Chullachaqui Is Watching


By Ben Lybarger

Long before there were organizations like the IUCN, the Rainforest Alliance, Conservation International, or the Amazon Conservation Association, there was a different sort of protector of the rainforest. Chullachaqui means “one-footed” or “odd-footed” in Quechua,  a name alluding to this mythical creature’s unique physiology: one normal foot and one either facing backward or appearing as a hoof or paw.

Rather than managing concessions or issuing carbon credits, Chullachaqui is instead a shapeshifter that can appear as a friend whom you’ve strayed too far from on a hike, a loved one you have been aching to see, or prey animal you are tracking. This knavish mimicry seeks to lure victims deeper into the labyrinthine jungle where they become hopelessly lost. It is only by attention to Chullachaqui’s mismatched feet that you can tell this impish mimic from the real thing.

As with any cryptid, there exist a lot of variations in the folklore. While historically Chullachaqui appears to have been more of a trickster personifying the fearful expanse of endless forest, his purpose in this modern era of forest degradation has shifted somewhat into the role of a defender against rainforest encroachment by loggers, poachers, and miners.

One incarnation of the Chullachaqui legend describes him as a forest dwarf prowling the jungle in tattered clothing, waving his fists and itching for a fight. Any hunter encountering this pint-sized pugilist would have to accept the miscreant’s challenge, or else experience rotten luck that extends far beyond a failed hunt to unclude betrayal by friends, family, and lovers.

You won’t meet Chullachaqui at the forest’s edge, but only deep within its secretive interior. However, this may change as habitat loss continues. While some envision him as a member of a shy community of forest gnomes, aerial mapping and continued deforestation make this notion ever less credible. Peruvian poet, César Calvo instead envisions chullachaquis as creations of shamans, who craft them from abducted children that have been lured into the forest. As noted by a prominent ethnobotantical/shamanist blog: “If a kidnapped child is charged with evil powers, the right foot becomes deformed, self-contradictory — an animal foot when the chullachaqui is in human form, a human foot when in animal form.”

While some chullachaquis may actually reward visitors for respecting forest resources and peoples, even the punishments doled out to exploiters might be considered in a broader context, rather than discounting them simply as “evil.” Indeed, Calvo has noted that the infamous Carlos Fitzcarrald – “el asesino de millares de nativos” – certainly merited vengeance, and he alleges Fitzcarrald was murdered by a chullachaqui who impersonated him in order to give the fateful orders that steered his boat into a whirlpool where he drowned.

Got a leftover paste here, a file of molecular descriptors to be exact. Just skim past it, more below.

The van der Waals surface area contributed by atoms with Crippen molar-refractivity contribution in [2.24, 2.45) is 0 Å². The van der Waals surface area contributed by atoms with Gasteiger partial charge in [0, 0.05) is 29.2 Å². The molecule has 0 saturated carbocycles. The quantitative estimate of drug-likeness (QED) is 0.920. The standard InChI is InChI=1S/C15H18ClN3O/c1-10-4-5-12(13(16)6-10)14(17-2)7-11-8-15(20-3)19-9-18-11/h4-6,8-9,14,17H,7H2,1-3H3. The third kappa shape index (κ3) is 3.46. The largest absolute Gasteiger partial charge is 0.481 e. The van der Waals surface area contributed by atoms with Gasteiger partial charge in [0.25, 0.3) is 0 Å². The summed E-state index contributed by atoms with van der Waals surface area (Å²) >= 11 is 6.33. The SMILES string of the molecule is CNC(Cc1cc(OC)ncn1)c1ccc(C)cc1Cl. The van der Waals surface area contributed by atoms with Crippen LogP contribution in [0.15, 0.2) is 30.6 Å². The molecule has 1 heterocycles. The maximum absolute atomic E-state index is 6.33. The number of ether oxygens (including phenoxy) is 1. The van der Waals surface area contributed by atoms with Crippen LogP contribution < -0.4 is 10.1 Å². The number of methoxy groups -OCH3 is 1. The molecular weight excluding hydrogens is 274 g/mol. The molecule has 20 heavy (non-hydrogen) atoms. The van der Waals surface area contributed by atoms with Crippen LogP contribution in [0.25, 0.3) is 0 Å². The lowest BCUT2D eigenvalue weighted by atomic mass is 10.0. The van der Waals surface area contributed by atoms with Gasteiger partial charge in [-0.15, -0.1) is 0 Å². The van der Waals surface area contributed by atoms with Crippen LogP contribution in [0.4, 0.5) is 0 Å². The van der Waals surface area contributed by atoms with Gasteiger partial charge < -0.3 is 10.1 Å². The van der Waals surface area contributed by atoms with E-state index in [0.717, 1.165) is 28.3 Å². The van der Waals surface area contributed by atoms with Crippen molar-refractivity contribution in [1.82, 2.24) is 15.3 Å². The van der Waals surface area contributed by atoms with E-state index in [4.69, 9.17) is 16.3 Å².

Although Chullachaqui might make you pay particular attention to the feet of your friends after they’ve gone out of sight for even a brief moment during a hike (or perhaps a primate follow), this “elf-sorceror” may be the least of your worries. Another supernatural being lurks within the rainforest, and by some accounts appears to particularly relish bloodshed. El Tunchi is a Peruvian specter that stalks the jungle whistling a sinister song. It is perilous to acknowledge the tune, let alone allow yourself to give into the urge to whistle along – no matter how loud and insistent it becomes. While some say he will torment most those who desecrate the rainforest and its animals, other iterations of the tale imagine El Tunchi as far less honorable towards innocents.

In the end, the best course of action is to treat Amazonia with utmost respect, if not out of ethical qualms, then at least to avoid paranormal retribution.

The above video is a mysterious interpretation of Ernesto ‘Shanty’ Diestro y Los Invasores de Progreso’s “El Lamento del Chullachaqui,” which itself is a fine example of Cumbia Amazónica.